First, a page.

Mitigating the spread of invasive species requires an understanding of both the ecological and evolutionary factors which drive their range expansion. Evolutionary changes during invasions/range expansion, for example, may alter the dispersal and reproductive traits of invading populations - affecting their ability to spread to- and reproduce in new territory. Previous studies have indicated that selective pressures at the invasion front yield individuals that disperse further and faster. It is still unclear, however, how the impact of spatial evolution varies between species and across different landscapes. In this study, two species of flour beetles (genus Tribolium) were each reared in two different environments, then allowed to disperse over a ‘landscape’ of interconnected patches. Two environmental treatments were applied to both species of beetle- a wet/high-quality environment, and a dry/stressful environment. After 5 generations of dispersal, individuals from the farthest extent of the species range (the edge, or invasion front) were compared to those at the densely-populated center (the core) of the species range. Core and edge individuals were placed in a common garden for 1 generation, after which we measured their dispersal ability and reproductive potential.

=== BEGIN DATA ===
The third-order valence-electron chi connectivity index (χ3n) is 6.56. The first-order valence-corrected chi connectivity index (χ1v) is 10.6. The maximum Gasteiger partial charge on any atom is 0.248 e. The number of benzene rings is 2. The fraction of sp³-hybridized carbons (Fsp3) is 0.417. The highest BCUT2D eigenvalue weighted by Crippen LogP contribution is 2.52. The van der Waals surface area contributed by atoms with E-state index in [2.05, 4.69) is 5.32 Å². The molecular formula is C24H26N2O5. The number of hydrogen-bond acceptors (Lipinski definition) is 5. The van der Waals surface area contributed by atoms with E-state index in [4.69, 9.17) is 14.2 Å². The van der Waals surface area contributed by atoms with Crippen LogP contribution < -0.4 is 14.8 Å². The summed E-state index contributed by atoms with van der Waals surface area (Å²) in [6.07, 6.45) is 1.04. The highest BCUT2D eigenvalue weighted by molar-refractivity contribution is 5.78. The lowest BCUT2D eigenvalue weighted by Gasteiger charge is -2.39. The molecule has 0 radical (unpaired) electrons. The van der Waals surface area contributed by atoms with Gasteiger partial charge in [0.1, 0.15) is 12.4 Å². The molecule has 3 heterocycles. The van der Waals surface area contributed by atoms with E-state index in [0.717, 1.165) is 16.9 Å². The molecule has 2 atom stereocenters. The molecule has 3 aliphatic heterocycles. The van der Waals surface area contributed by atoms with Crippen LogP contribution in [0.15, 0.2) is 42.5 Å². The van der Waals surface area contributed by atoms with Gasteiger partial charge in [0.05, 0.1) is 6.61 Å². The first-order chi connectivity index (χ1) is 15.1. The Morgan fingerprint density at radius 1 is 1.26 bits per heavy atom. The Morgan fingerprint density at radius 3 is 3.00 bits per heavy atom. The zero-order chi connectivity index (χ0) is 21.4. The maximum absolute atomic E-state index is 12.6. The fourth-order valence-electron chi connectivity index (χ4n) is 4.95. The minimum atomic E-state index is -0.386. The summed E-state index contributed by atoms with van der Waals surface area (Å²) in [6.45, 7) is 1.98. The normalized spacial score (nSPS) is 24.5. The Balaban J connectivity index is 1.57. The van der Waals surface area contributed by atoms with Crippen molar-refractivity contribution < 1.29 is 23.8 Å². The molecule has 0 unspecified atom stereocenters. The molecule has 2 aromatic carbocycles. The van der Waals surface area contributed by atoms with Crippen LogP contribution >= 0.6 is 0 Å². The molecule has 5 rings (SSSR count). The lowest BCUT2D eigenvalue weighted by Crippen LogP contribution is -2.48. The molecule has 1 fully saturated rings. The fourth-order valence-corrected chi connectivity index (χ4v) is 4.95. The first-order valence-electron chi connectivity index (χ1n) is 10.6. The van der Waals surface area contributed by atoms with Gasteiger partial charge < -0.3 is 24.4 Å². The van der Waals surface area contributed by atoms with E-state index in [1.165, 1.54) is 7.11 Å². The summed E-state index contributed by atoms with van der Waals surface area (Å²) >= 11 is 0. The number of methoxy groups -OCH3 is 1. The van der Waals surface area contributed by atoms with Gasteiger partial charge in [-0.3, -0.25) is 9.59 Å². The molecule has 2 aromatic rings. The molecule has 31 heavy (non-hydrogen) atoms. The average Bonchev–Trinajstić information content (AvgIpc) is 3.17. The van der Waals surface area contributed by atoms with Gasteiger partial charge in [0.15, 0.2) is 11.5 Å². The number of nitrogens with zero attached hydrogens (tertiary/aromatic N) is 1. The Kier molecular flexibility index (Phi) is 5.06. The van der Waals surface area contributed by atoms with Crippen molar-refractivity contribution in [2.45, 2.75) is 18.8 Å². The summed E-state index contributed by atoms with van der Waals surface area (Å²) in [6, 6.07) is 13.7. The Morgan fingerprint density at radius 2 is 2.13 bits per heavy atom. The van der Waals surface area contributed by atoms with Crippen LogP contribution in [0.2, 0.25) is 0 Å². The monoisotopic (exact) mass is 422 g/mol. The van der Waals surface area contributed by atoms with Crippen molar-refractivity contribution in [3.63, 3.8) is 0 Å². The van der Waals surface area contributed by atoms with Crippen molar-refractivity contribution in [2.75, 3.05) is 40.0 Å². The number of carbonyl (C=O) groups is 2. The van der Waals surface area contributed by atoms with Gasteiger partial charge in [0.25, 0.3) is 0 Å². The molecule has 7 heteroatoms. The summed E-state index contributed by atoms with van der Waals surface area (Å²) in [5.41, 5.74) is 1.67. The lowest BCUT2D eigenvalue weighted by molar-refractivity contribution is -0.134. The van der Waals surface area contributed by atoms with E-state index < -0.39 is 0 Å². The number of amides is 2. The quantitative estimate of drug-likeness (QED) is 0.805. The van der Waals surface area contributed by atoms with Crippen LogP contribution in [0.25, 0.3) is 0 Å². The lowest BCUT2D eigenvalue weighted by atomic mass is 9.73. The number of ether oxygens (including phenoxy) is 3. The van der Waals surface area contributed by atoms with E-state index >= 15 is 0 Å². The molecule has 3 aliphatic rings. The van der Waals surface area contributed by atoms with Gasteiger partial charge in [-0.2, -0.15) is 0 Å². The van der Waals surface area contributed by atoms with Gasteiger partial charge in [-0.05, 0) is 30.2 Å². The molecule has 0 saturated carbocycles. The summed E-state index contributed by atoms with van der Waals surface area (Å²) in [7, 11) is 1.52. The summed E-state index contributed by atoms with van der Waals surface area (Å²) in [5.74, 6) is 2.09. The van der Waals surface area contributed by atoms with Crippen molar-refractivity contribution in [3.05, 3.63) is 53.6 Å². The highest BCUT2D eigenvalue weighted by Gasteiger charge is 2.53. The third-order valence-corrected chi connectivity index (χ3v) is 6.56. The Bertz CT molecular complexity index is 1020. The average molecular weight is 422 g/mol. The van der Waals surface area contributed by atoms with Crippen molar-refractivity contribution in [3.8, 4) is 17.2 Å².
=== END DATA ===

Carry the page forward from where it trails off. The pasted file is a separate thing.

After 5 generations of experimental range expansion, Tribolium castaneum beetles dispersed across up to 16 patches in the dry environment, and 14 in the wet; Tribolium confusum dispersed across as many as 6 patches in the dry environment, and 7 in the wet. The dispersal of T. castaneum in the stressful dry environment was on average higher and more variable than in the wet environment. This may indicate that individuals in less-desirable habitats have a greater incentive to disperse further in search of suitable habitat. Results from the common garden experiment indicate that the T. castaneum beetles from the edge populations disperse further and have lower reproductive rates than those from the core. No significant difference between core and edge populations was found for T. confusum- likely due to their minimal dispersal. These results support the idea that spatial evolution is important in the spread of invasive species and that its impacts depend partly on species-identity and environmental-context.